At the rate things are going, you may have no choice but to buy a Mac, even if you run Windows -- via Apple's Boot Camp feature or via desktop virtualization, of course. Though not a done deal, Hewlett-Packard said yesterday it was looking to exit the PC business, and Dell has been slowly withdrawing from the consumer PC market. With these two companies account for 30 percent of all PCs sold globally and 49.5 percent in the United States, you have to wonder who will take their place.
Lenovo is in the best position, followed by Acer. Lenovo is already No. 3 globally, at 12 percent, versus Dell's 12.5 and HP's 17.5 percent shares, according to Gartner's latest stats. Lenovo bought IBM's PC business in 2004 and is familiar to both consumers and businesses. It focuses on laptops, so those looking for desktop systems may be disappointed, but the number of desktop-style PCs sold continues to shrink. Lenovo also had the greatest growth rate of all PC makers globally.
Acer has tried for years to be a major player in the PC market, first with its own (well-regarded) laptops and then by buying Gateway and cheapo-PC maker E-Machines. It accounts for 10.9 percent of PCs sold globally. Asus, which makes netbooks (remember those?) comes in at 5.2 percent, tied with Toshiba, which makes business-oriented notebooks. Apple's global presence is tiny, so it has both potential to grow and a real uphill climb in doing so.
In the United States, the picture is a lot different. HP accounts for 26.9 percent of PCs sold, and Dell for 22.6 percent. No. 3 -- and the fastest grower -- is Apple, which now accounts for 10.7 percent of all PCs sold in the nation. Toshiba comes in a 9.6 percent and Acer at 9.3 percent; Lenovo's presence is tiny, as most of its sales are in its home country, China, and other Asian nations.
Then there's Samsung, which has been tiptoeing around the PC market through its Chromebooks running Google's Chrome OS and its Galaxy Tab tablets running Google's Android. Would it want to buy out HP's PC business and play all sides of the PC/mobile divide?
The most logical companies to buy HP's PC business -- if HP sells it rather than spins it out as its own company (maybe HP could call it Compaq) -- are Acer and Lenovo due to their ambitions and histories. Apple will likely gain share in some countries as a result, but it will be more from iPad and iPhone pull than HP switchers.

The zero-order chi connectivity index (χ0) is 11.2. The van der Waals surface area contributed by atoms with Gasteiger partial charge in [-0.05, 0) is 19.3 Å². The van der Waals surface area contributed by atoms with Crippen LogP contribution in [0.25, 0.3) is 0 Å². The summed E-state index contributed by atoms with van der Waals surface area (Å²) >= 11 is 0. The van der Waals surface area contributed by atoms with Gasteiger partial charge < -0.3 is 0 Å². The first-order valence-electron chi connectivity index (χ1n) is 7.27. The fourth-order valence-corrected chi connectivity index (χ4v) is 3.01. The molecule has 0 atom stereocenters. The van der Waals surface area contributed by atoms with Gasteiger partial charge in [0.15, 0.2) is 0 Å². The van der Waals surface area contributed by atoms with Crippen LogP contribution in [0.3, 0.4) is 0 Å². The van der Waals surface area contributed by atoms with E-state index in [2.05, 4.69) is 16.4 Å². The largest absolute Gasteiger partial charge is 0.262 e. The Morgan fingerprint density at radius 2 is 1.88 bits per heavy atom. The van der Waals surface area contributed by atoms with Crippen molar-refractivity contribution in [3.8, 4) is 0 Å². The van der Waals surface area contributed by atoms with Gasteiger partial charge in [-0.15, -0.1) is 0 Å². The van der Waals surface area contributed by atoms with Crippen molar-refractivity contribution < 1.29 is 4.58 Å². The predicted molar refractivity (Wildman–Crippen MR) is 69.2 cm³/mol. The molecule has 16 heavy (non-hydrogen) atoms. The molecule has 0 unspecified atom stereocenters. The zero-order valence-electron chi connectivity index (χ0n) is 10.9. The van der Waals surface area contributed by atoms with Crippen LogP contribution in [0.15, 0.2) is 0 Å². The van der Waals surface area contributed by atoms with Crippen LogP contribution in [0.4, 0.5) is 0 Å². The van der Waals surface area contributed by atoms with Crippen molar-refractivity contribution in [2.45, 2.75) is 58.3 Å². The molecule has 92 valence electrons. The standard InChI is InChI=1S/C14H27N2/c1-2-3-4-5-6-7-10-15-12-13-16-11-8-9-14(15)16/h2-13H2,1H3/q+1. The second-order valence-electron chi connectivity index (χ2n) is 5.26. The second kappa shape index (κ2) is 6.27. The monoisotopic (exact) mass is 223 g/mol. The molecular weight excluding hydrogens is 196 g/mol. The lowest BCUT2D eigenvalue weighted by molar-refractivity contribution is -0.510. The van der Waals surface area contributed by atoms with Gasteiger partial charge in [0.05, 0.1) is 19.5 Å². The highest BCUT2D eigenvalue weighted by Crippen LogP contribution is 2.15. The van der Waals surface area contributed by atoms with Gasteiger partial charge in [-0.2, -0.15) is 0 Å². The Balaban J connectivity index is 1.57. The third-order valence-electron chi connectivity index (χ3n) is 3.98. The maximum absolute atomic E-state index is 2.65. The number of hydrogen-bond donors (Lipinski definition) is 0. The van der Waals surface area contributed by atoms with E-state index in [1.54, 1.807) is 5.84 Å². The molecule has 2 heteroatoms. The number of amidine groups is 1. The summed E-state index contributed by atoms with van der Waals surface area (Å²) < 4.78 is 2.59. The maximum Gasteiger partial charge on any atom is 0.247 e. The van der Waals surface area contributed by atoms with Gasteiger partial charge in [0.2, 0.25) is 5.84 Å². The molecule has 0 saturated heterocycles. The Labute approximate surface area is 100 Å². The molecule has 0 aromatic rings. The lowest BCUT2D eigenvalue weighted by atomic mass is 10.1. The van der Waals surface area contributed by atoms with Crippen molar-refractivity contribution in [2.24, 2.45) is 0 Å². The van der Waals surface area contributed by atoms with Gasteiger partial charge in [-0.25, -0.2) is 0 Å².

In one sense, it won't matter much who makes the PCs, as the designs have become so commoditized (and Intel really drives their design anyhow, not the PC makers) that brand matters a lot less -- except for Apple's Macs and, for a niche audience, Panasonic's Toughbooks. Once, Acer had a distinctively high design and build quality, as did HP recently; if it polished off that approach, Acer might attact the business buyers that Dell wants but has had trouble satisfying of late.
The bigger issue for businesses will be their desire for stable hardware versions so that they can have the same tech support and software images for every device. HP and Dell fulfilled that demand, but it's not in the nature of most of the other PC makers to build and stock products that way. IT may need to give up on the idea of a PC monoculture, as it did this past year with smartphones in many organizations. The bad news: Each of us will end up paying for our work PCs, as is increasingly the case for smartphones and tablets.
Me, I'm glad I use a Mac, and I'm really glad I don't work at Microsoft. After all, it's hard to say who's going to help push Windows 8 at this point.
This story, "As HP bails and Dell fades, who will make PCs?," was originally published at InfoWorld.com. Get the first word on what the important tech news really means with the InfoWorld Tech Watch blog. For the latest developments in business technology news, follow InfoWorld.com on Twitter.